A falling Malawi Kwacha increases Malawi's sense of isolation.
This sense of isolation increases when the Malawi Kwacha staggers when pitted against other, relatively strong, economies right here in Africa. For instance, the South African Rand, which at one point traded shoulder-to-shoulder with the Malawi Kwacha in the good, old days, is miles away from the Malawi Kwacha. One really needs bags of banknotes just get the Kwacha equivalent of 50, 000 Rand.
We cannot talk of the United States Dollar, for a long time the measure of the Malawi Kwacha's strength, or weakness. I do not know why the Sterling Pound does not count much in a country which used to be under British rule. In January this year, one United States dollar sold at 700-plus kwacha.
Thing is, the Malawi Kwacha annually staggers in the run up to the Easter Holidays [which this year spanned from March 25 to March 28]. It is normal for the Kwacha to behave this way. After all, by this time, the foreign currencies in our reserves are depleted-- this being long after the tobacco sales.
Again, the situation is understandable because, by this time, subsistence and smallholders farmers keeping on hoping for a good harvest [maize, rice, sorghum] because the real crop is still in the field. There is hope, yes-- because the maize, sorghum, rice crop for that particular year can be seen. But everything ends there; at the hope stage. Until the crops are harvested, we cannot say the crops are as good as harvested!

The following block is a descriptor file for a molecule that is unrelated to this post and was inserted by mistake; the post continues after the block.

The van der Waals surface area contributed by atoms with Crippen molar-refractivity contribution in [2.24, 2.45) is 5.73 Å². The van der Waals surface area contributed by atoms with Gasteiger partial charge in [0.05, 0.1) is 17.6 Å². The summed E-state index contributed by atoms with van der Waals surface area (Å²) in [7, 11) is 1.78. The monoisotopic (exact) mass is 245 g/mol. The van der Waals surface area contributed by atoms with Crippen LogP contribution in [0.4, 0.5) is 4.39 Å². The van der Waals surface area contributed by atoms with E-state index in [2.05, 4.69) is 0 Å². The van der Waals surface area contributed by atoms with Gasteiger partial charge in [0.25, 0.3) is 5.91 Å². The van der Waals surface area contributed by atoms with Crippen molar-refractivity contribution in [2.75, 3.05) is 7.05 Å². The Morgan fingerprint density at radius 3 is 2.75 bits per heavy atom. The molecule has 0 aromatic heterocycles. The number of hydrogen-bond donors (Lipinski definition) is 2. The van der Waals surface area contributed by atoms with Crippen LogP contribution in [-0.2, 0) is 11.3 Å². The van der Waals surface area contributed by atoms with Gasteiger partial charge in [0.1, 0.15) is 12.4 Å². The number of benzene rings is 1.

But, then, every year, the expected, but odd, development takes place. As Malawians-- who pride themselves in being a God-fearing people-- look forward to the Easter Holidays, they discover that the Kwacha has recovered somewhat, and that the economic situation is not as bad as it were a couple of months before.Come to think of it, the Malawi Kwacha is selling at 675 to one United States Dollar today, as opposed to the 700-plus figure one required to put their hand on a United States Dollar.
This is victory of some sort, and the experts say the kwacha behaves this way because the tobacco sales' season is on the cards. The trend has always been that the United States Dollars start trickling in ahead of the tobacco sales, thereby boosting the, otherwise, wobbling Malawi economy.
Ironically, according to economic commentator Henry Kachaje, the "Malawi Kwacha has been sick for decades".
So, it is not like the Malawi economy recovers in the run up to the Easter Holidays. It has never fully recovered "for decades" [to put Kachaje's observation in context].
Back to the odd development that takes place annually. Why does the Malawi Kwacha's relative gain coincide with the Easter Holidays? Is it because Malawians are a God-fearing people?
Well, the truth is that the Malawi Kwacha recovers part of its lost clout due to a so-called evil: tobacco!
Tobacco kills. Tobacco makes people cough.
But the Malawi Kwacha does not die. The Malawi Kwacha does not cough.
It [instead] gets a lost part of itself [a part of a lost part of itself] back. And that time happens to coincide with the Easter Holidays [holidays celebrated because there was a resurrection-- Great Resurrection-- once]. And that time coincides with the onset of the tobacco sales season.
It is an odd fact that will keep on repeating itself. A fact that helps ease Malawi's [should we say the Malawi Kwacha's?] sense of isolation.